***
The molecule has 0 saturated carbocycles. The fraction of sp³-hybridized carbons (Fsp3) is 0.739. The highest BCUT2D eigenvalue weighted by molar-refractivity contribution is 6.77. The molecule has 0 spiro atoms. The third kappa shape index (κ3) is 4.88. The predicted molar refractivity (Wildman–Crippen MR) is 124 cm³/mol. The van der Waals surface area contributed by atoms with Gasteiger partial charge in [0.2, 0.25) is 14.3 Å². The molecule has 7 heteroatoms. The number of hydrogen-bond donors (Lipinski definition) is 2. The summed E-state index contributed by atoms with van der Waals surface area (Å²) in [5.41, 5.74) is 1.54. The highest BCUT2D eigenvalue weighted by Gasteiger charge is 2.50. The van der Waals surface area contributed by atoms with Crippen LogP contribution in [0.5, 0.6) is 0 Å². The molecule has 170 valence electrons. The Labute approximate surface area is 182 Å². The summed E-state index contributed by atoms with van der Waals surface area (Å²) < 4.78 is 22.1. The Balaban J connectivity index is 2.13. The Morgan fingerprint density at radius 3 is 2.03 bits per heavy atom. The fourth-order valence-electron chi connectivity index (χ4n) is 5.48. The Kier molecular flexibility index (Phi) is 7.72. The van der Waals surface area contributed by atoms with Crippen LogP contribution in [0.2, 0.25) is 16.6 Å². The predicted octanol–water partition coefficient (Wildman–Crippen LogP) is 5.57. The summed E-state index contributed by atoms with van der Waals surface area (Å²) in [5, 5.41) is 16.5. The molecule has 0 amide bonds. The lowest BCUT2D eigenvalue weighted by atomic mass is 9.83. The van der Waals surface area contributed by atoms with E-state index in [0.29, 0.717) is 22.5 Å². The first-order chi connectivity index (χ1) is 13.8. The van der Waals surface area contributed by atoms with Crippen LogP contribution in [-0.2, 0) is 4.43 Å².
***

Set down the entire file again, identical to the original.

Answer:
The molecule has 0 saturated carbocycles. The fraction of sp³-hybridized carbons (Fsp3) is 0.739. The highest BCUT2D eigenvalue weighted by molar-refractivity contribution is 6.77. The molecule has 0 spiro atoms. The third kappa shape index (κ3) is 4.88. The predicted molar refractivity (Wildman–Crippen MR) is 124 cm³/mol. The van der Waals surface area contributed by atoms with Gasteiger partial charge in [0.2, 0.25) is 14.3 Å². The molecule has 7 heteroatoms. The number of hydrogen-bond donors (Lipinski definition) is 2. The summed E-state index contributed by atoms with van der Waals surface area (Å²) in [5.41, 5.74) is 1.54. The highest BCUT2D eigenvalue weighted by Gasteiger charge is 2.50. The van der Waals surface area contributed by atoms with Crippen LogP contribution in [0.5, 0.6) is 0 Å². The molecule has 170 valence electrons. The Labute approximate surface area is 182 Å². The summed E-state index contributed by atoms with van der Waals surface area (Å²) < 4.78 is 22.1. The Balaban J connectivity index is 2.13. The Morgan fingerprint density at radius 3 is 2.03 bits per heavy atom. The fourth-order valence-electron chi connectivity index (χ4n) is 5.48. The Kier molecular flexibility index (Phi) is 7.72. The van der Waals surface area contributed by atoms with Crippen LogP contribution in [0.2, 0.25) is 16.6 Å². The predicted octanol–water partition coefficient (Wildman–Crippen LogP) is 5.57. The summed E-state index contributed by atoms with van der Waals surface area (Å²) in [5, 5.41) is 16.5. The molecule has 0 amide bonds. The lowest BCUT2D eigenvalue weighted by atomic mass is 9.83. The van der Waals surface area contributed by atoms with E-state index in [0.29, 0.717) is 22.5 Å². The first-order chi connectivity index (χ1) is 13.8. The van der Waals surface area contributed by atoms with Crippen LogP contribution in [-0.2, 0) is 4.43 Å².